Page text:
MOST IMPROVED PLAYER, DE CARL LAWSON: Lawson has always been a solid player, but this year he proved what he always knew. He's not only a clever and dangerous pass rusher, he can also play the run. Since he had 8.5 sacks as a rookie in 2017, he hasn't had an easy journey that has included ACL reconstruction that wiped out half a season. But this season he played 16 games for the first time since that rookie year while working a career-high 68 percent of the snaps. According to profootballreference.com, only the Steelers' T.J. Watt with 41 had more quarterbacks hits than Lawson's 32.
COMEBACK PLAYER OF THE YEAR, TE DREW SAMPLE: When starter C.J. Uzomah went down in the second game, the second-year Sample was pressed into service as the tight end for a three-by-one team and another second-rounder (2019), stepped up.
Sample missed the last seven games of his rookie year with an ankle injury, but rebounded to play not only every game but to also display the blocking skills he had coming in and the receiving skills they believed he would develop. PFF rated him in the upper third of tight ends in blocking and allowed pressures and the upper half of pass-blocking efficiency. He also caught 40 balls, three fewer than what Tyler Eifert had last season.
NEWCOMER OF THE YEAR, SS VONN BELL: Bell, the free agent from New Orleans, has been a great add on the field and in the locker room. A consummate professional and proven winner in college (Ohio State) and the NFL (the Saints), Bell delivered a career-high 114 tackles, three forced fumbles and, as we'll see later, the play of the year. How about the Bengals safeties? Bell, with his 77 games and 482 career tackles, just turned 26 three weeks ago. Bates, with those 3,000-plus snaps, turns 24 next month.
SURPRISE OF THE YEAR, OL QUINTON SPAIN: Here's a guy that got cut by the Bills and two weeks later he became one of the more indispensable players on the Bengals roster. After being handed the playbook on Friday, Oct. 30, Spain, a six-year vet with 66 starts, played all but the first series in the Nov. 1 win over the AFC South-leading Titans. Then he started the next three games at three different spots before settling at right guard for the last five games.
The Bengals are getting a new offensive line coach, so it's unclear what his future is here. But it's clear some thought he was better than some of their younger players and he, along with left guard Xaveir Su'a-Filo, brought a veteran physical presence that you can always use.
ASSISTANT COACH OF THE YEAR, QBs DAN PITCHER: A very tight race. Special teams coordinator Darrin Simmons could very well be the guy. After his unit was ranked No. 1 last season in the league by Football Outsiders, Simmons had to rebuild when he lost leader Clayton Fejedelem and they drafted three rookie linebackers. He does what he always does and quietly churned out a top 12 group. This one was No. 9 by the Outsiders and it's significant because Simmons did it after he was named assistant head coach.
But it's even harder not to give it to Pitcher in his first season on the job after four seasons as an offensive assistant. He was heavily involved in the scouting and drafting of Burrow and helped guide him to what looked to be a Rookie of the Year season until he was injured. Then he helped Ryan Finley beat the Steelers, but not before getting Brandon Allen ready to play when Allen spent the entire year away from everybody as the COVID quarterback.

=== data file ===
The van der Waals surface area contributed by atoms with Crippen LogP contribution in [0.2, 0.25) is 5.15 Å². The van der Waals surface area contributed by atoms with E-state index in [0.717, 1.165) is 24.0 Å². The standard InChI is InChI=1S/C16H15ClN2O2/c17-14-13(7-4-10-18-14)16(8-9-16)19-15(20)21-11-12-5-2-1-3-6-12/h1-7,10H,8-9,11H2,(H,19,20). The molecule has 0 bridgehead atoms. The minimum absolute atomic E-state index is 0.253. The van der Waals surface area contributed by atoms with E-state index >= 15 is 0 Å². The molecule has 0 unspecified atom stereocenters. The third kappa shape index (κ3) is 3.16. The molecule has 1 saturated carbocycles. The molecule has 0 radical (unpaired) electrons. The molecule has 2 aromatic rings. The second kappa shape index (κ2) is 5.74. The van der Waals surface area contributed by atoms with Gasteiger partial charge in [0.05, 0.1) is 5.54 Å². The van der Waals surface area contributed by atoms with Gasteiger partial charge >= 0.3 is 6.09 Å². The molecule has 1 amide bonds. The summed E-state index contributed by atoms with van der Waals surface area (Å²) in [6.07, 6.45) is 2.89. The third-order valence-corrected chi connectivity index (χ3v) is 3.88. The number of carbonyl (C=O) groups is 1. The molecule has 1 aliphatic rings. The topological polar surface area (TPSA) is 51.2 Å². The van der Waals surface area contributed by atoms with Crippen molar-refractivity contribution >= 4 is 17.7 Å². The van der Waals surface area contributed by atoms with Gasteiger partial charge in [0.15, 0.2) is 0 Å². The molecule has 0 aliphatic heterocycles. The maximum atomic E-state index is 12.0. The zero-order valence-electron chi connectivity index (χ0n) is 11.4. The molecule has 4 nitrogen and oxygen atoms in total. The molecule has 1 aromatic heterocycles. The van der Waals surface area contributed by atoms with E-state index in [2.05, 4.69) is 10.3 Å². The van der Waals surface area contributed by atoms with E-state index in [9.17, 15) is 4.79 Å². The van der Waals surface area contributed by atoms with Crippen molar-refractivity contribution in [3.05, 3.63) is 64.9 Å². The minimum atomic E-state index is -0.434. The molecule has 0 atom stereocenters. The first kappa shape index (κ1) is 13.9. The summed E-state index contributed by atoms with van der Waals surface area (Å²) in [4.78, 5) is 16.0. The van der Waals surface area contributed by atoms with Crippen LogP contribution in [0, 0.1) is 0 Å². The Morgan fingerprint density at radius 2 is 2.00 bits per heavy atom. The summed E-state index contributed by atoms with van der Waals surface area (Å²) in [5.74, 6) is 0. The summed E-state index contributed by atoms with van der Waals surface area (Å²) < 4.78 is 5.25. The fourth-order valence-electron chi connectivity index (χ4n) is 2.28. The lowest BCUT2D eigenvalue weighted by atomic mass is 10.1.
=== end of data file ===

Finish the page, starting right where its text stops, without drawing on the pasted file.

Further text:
Pitcher didn't even talk to Allen indoors until he got the job on Nov. 23 and even then most of their conversations were on the practice field. Allen didn't throw with the No. 1 receivers in a team drill until the week he was supposed to play. Yes, he had a 0 passer rating in the finale, but in his first four starts he had the best completion percentage (69.4) of any Bengals quarterback in his first four starts.
When Allen beat the Texans in the next-to-last game, it marked the first time since 1984 the Bengals had three quarterbacks to win at least one game in a season.
PLAY OF THE YEAR, DEC. 21, 2020: Bell blowing up Steelers wide receiver JuJu Smith-Schuster, who made a spectacle of himself dancing on the other team's logo before games. Bell politely warned him during the week that he would be getting hit and when Bell drilled him over the middle early in the 27-17 win over Pittsburgh on Monday night, it turned into a fumble which turned into a Cincinnati touchdown.
Bell's hit brought some semblance of justice to Bengaldom. After Steeler shots by Hines Ward on Keith Rivers, Kimo von Oelhoffen on Carson Palmer and Ryan Shazier on Giovani Bernard, the league outlawed them the next spring. Bell's shot was not only legal, but textbook.
Footnote: Mike Tomlin "asked," Smith-Schuster to pull the plug on the logo dancing.
QUOTE OF THE YEAR, C TREY HOPKINS: With input from his teammates, Hopkins wrote the team statement on social justice:
"As this country continues to see instances of racial discrimination and injustices, it is time for us to act. Together, as a unified front, we must identify, address and ultimately end those practices and policies that would deny liberty and justice to all, regardless of race, religion, or creed. It is time for us all to take a stand!
"It is each of our responsibility to effect change in our communities, not only for us but for those yet to come. We cannot turn a blind eye to the racism still experienced in this country. This is not an issue of politics but a fight for equality and life. If this nation is to ever reach the goals that it has promised its citizens, we must be catalysts for change."